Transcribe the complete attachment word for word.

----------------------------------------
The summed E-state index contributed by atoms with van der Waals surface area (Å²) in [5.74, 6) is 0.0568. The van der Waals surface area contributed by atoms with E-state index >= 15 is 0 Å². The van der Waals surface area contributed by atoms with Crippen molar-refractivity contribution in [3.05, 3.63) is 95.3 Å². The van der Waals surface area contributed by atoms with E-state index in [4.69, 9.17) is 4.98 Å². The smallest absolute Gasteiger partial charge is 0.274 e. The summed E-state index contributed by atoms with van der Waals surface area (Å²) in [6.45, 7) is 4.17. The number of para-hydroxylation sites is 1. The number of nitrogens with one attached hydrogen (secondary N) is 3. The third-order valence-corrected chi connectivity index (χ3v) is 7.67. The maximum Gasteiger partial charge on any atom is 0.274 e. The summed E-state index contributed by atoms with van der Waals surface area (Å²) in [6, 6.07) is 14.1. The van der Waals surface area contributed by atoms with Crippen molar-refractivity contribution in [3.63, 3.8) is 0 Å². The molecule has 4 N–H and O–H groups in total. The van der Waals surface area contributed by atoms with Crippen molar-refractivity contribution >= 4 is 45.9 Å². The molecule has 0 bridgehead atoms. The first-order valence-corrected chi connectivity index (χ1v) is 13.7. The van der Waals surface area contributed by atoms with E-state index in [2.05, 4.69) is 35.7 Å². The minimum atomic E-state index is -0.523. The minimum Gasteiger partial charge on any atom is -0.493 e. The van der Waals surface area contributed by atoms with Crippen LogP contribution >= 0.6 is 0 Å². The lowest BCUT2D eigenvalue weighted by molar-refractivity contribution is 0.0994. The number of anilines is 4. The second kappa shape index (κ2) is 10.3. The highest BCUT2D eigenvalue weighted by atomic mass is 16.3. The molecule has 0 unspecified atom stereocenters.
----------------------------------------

The summed E-state index contributed by atoms with van der Waals surface area (Å²) in [5.74, 6) is 0.0568. The van der Waals surface area contributed by atoms with E-state index >= 15 is 0 Å². The van der Waals surface area contributed by atoms with Crippen molar-refractivity contribution in [3.05, 3.63) is 95.3 Å². The van der Waals surface area contributed by atoms with E-state index in [4.69, 9.17) is 4.98 Å². The smallest absolute Gasteiger partial charge is 0.274 e. The summed E-state index contributed by atoms with van der Waals surface area (Å²) in [6.45, 7) is 4.17. The number of para-hydroxylation sites is 1. The number of nitrogens with one attached hydrogen (secondary N) is 3. The third-order valence-corrected chi connectivity index (χ3v) is 7.67. The maximum Gasteiger partial charge on any atom is 0.274 e. The summed E-state index contributed by atoms with van der Waals surface area (Å²) in [6, 6.07) is 14.1. The van der Waals surface area contributed by atoms with Crippen molar-refractivity contribution in [3.63, 3.8) is 0 Å². The molecule has 4 N–H and O–H groups in total. The van der Waals surface area contributed by atoms with Crippen molar-refractivity contribution >= 4 is 45.9 Å². The molecule has 0 bridgehead atoms. The first-order valence-corrected chi connectivity index (χ1v) is 13.7. The van der Waals surface area contributed by atoms with E-state index in [2.05, 4.69) is 35.7 Å². The minimum atomic E-state index is -0.523. The minimum Gasteiger partial charge on any atom is -0.493 e. The van der Waals surface area contributed by atoms with Crippen LogP contribution >= 0.6 is 0 Å². The lowest BCUT2D eigenvalue weighted by molar-refractivity contribution is 0.0994. The number of anilines is 4. The second kappa shape index (κ2) is 10.3. The highest BCUT2D eigenvalue weighted by atomic mass is 16.3. The molecule has 0 unspecified atom stereocenters.